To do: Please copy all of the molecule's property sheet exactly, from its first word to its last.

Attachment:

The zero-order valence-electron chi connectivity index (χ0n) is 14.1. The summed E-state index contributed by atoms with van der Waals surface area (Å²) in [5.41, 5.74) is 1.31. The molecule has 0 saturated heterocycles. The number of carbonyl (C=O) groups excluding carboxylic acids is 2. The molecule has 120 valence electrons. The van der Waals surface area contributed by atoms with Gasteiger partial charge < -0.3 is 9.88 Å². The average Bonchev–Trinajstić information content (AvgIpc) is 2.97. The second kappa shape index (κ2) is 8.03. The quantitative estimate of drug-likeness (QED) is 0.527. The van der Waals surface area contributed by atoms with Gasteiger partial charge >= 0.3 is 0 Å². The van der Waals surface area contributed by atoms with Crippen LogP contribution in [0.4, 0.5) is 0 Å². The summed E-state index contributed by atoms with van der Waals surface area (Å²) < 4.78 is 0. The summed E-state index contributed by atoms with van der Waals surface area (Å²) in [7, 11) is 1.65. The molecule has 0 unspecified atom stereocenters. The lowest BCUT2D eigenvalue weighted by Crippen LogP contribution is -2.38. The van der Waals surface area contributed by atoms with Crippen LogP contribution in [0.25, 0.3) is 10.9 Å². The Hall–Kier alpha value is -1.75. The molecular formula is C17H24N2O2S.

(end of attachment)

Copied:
The zero-order valence-electron chi connectivity index (χ0n) is 14.1. The summed E-state index contributed by atoms with van der Waals surface area (Å²) in [5.41, 5.74) is 1.31. The molecule has 0 saturated heterocycles. The number of carbonyl (C=O) groups excluding carboxylic acids is 2. The molecule has 120 valence electrons. The van der Waals surface area contributed by atoms with Gasteiger partial charge < -0.3 is 9.88 Å². The average Bonchev–Trinajstić information content (AvgIpc) is 2.97. The second kappa shape index (κ2) is 8.03. The quantitative estimate of drug-likeness (QED) is 0.527. The van der Waals surface area contributed by atoms with Gasteiger partial charge >= 0.3 is 0 Å². The van der Waals surface area contributed by atoms with Crippen LogP contribution in [0.4, 0.5) is 0 Å². The summed E-state index contributed by atoms with van der Waals surface area (Å²) < 4.78 is 0. The summed E-state index contributed by atoms with van der Waals surface area (Å²) in [7, 11) is 1.65. The molecule has 0 unspecified atom stereocenters. The lowest BCUT2D eigenvalue weighted by Crippen LogP contribution is -2.38. The van der Waals surface area contributed by atoms with Crippen LogP contribution in [0.25, 0.3) is 10.9 Å². The Hall–Kier alpha value is -1.75. The molecular formula is C17H24N2O2S.